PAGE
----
Building a Legacy

by Nichole Jankowski

photography by Mike Ford

Order of Canada recipient Robert Small (B.Ed ’14) staged his first political protest nearly 40 years ago, after encountering another student’s assignment on South Africa hanging in a hallway of his North York secondary school. Small was in Grade 12 at the time, but he remembers the moment that galvanized him into action.

“Their project was what are the top 5 good things about Black people and what are the top 5 bad things,” recalls Small. “This is something that a student not only made, but that a teacher allowed to be put up on the wall.”

After Small’s complaint, the project was taken down.

It wasn’t until nearly seven years later – when he was 25 – that Small first considered making his own poster and righting that wrong.

A self-taught illustrator who once dreamed of working in comic books, Small set his mind to creating a poster that would celebrate Black history and the contributions and accomplishments of Black Canadians.

That initial poster marked the beginning of a national educational initiative that, in 2007, Small developed into Legacy Enterprises, a Toronto-based business that uses posters to educate the public about the contributions of Black people worldwide.

“When I was thinking about creating the poster,” Small says, “I was actually thinking about that [high school incident], and thinking about how just passing by, I read something that disempowered me.” His aim was to create a poster that would empower people every time they looked at it, and stay up on the walls a long time.

It is now three decades later, and Small has since sold more than 400,000 of his Legacy posters to schools, businesses, public institutions and individuals across Canada. The Bank of Montreal distributes Small’s posters through its many branches. 

Robert Small’s Black Canadian Legacy posters

Priced at $15 each, the posters feature Small’s hand-drawn portraits of Black Canadians, along with short bios highlighting their contributions to society. He estimates that he’s profiled more than 100 different Africans and people of African descent in his work. 

Today, they form an essential component of Black History Month celebrations across the country.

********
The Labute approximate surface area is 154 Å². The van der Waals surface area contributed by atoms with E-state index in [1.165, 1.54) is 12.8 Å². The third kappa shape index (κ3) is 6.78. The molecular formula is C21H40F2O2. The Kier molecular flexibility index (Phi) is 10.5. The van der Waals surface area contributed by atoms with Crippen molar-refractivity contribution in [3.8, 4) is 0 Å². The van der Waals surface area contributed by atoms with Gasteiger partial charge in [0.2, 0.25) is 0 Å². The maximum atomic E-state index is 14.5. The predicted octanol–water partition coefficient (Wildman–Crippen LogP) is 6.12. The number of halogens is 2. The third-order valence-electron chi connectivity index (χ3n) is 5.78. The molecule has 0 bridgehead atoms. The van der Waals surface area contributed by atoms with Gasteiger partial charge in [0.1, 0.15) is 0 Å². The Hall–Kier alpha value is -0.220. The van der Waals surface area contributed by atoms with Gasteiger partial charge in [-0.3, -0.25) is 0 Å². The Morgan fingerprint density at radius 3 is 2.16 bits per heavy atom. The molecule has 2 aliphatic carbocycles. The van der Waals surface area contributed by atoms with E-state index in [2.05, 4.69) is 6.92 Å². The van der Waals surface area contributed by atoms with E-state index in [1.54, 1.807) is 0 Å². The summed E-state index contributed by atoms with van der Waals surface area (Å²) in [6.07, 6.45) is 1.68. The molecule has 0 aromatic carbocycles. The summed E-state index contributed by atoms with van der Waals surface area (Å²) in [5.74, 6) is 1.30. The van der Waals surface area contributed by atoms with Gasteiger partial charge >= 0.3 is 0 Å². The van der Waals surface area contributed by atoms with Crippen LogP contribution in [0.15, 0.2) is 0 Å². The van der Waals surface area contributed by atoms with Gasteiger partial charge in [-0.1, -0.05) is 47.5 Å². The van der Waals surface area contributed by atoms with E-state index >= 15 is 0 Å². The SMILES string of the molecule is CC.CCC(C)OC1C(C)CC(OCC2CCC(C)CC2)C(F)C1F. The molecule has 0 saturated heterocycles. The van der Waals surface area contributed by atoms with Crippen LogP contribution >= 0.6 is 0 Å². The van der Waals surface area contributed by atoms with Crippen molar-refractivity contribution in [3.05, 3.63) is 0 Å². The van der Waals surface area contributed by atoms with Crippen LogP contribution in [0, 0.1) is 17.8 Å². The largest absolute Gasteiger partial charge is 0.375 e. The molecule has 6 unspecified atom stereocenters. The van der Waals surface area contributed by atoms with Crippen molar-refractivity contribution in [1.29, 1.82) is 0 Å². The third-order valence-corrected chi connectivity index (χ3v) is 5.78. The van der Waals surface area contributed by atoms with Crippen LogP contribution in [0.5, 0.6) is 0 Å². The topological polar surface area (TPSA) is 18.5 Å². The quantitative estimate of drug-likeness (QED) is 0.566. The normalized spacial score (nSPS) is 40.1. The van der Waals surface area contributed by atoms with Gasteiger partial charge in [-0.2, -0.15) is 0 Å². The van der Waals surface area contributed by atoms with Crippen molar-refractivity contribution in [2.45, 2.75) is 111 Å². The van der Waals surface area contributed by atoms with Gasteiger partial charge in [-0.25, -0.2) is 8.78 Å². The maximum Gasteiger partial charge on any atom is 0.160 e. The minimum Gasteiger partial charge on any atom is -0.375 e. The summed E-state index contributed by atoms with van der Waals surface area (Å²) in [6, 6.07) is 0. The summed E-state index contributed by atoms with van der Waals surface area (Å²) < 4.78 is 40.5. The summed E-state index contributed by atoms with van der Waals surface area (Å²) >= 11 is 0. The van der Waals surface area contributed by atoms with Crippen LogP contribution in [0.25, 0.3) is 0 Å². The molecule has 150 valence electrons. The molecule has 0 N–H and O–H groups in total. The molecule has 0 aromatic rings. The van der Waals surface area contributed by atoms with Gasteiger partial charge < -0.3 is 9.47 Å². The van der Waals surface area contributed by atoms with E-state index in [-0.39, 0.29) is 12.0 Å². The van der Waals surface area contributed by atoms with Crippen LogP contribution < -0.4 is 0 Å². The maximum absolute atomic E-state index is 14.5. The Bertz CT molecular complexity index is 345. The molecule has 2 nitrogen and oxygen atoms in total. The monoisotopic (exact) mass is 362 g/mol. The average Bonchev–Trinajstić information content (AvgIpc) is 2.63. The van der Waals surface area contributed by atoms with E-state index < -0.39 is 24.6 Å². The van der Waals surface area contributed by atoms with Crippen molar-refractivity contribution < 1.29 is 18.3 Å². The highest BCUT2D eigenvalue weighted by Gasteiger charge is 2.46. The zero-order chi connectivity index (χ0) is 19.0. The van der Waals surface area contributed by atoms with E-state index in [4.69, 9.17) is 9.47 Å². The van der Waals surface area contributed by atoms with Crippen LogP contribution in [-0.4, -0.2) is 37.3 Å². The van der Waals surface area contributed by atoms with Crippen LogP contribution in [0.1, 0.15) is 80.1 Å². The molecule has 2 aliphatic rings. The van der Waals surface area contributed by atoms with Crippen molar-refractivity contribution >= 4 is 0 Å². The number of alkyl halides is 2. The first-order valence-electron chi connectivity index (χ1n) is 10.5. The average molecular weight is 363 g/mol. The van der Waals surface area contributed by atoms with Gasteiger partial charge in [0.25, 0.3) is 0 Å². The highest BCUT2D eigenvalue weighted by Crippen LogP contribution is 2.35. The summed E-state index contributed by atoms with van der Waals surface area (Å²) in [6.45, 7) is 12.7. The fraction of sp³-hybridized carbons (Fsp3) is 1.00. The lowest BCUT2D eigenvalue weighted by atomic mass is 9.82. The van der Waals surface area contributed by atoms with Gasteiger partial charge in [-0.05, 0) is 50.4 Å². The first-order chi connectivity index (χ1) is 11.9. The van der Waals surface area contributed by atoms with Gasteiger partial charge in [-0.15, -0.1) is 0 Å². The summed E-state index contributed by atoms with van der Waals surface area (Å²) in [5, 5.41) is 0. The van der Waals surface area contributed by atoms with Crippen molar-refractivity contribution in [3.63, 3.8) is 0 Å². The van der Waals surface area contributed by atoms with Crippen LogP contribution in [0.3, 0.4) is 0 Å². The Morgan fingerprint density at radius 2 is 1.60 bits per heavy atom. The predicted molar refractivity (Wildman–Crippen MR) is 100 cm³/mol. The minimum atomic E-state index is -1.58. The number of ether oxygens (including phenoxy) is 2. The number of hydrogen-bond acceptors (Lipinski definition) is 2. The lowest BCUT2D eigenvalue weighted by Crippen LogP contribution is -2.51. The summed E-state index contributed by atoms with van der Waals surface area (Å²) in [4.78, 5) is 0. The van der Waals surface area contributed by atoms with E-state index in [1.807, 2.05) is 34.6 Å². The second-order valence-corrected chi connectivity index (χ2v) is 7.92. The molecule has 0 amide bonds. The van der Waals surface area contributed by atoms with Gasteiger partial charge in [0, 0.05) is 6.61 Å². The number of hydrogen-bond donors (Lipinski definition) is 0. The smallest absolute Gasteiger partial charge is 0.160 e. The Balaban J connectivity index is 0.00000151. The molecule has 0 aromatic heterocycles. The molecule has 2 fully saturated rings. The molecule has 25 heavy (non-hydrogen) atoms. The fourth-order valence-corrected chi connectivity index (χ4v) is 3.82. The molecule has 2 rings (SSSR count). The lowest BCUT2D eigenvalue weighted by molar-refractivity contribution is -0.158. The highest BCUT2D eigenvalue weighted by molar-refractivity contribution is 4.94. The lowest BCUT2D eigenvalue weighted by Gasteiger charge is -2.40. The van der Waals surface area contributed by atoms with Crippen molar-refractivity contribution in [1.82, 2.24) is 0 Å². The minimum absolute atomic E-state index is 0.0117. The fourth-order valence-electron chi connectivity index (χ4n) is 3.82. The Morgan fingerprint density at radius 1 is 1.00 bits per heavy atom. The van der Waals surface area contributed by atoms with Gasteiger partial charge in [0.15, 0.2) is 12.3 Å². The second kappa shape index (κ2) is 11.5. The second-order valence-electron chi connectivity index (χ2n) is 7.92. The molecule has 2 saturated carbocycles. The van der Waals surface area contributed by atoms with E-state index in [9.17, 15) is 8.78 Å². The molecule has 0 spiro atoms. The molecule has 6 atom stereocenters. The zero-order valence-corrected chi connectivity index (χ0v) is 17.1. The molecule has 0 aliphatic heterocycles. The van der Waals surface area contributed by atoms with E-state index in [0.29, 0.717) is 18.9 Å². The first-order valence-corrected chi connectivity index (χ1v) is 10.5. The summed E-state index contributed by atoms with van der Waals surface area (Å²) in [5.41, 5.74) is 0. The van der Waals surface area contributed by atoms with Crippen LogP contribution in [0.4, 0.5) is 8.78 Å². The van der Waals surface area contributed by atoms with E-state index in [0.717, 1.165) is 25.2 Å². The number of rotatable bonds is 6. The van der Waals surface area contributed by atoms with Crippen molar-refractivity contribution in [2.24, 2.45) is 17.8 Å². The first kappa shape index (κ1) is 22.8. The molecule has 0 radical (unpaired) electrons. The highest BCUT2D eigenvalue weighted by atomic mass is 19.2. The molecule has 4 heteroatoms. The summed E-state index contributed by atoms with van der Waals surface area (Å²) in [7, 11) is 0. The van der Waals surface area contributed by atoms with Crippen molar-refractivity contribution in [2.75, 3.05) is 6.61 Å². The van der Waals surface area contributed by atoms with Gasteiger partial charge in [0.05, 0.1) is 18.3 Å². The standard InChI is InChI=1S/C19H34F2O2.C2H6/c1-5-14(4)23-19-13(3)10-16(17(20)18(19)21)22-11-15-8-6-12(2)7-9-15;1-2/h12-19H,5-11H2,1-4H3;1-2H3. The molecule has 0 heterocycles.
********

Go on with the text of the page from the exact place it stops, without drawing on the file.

Toronto-area school boards became early clients, such as the East York Board of Education and the Scarborough Board of Education (before the amalgamation of the City of Toronto).

“They probably looked at what I provided them as a godsend, because it made it seem like they were doing a lot, when actually they were just buying a poster off one guy and sending it to every school,” Small surmises.

“There’s still so much more work to do.”

That work involves realizing how important it is “to educate Black youth about the contributions of what Black people have done, so that they can be inspired and know they’re capable of doing so much more, given that there’s a precedent for accomplishing great things.” 

He cites Martin Luther King Jr.’s “I Have a Dream” speech by way of illustration. Often recited and studied in schools today, its venerated status implies it inspired progress, Small says. 

Yet, days before his assassination in 1968, King himself voiced doubts about his society’s willingness to change. It compelled Small to reflect on the importance of having a community write and record its own history. Otherwise, “you’re leaving it up to others to say what they want about that history.”

Determined to contribute, while a student at York, Small – a Canadian of Bajan descent – volunteered with the Caribbean Students Association and put on plays. “There was a lot of political activity with regards to the Black community, and memories I have with people that I attended with that were essential to me becoming the person that I am today,” Small shared in an alumni profile in 2022.

For his long-standing commitment to highlighting the accomplishments and contributions of Black people in all sectors of Canadian society, in 2022 Small was inducted into the Order of Canada, one of the nation’s highest civilian honours.

“I feel like I’m still celebrating it every time that someone brings it up,” Small says.

“I’m starting to realize that what I do is impacting society on a greater level.” ■

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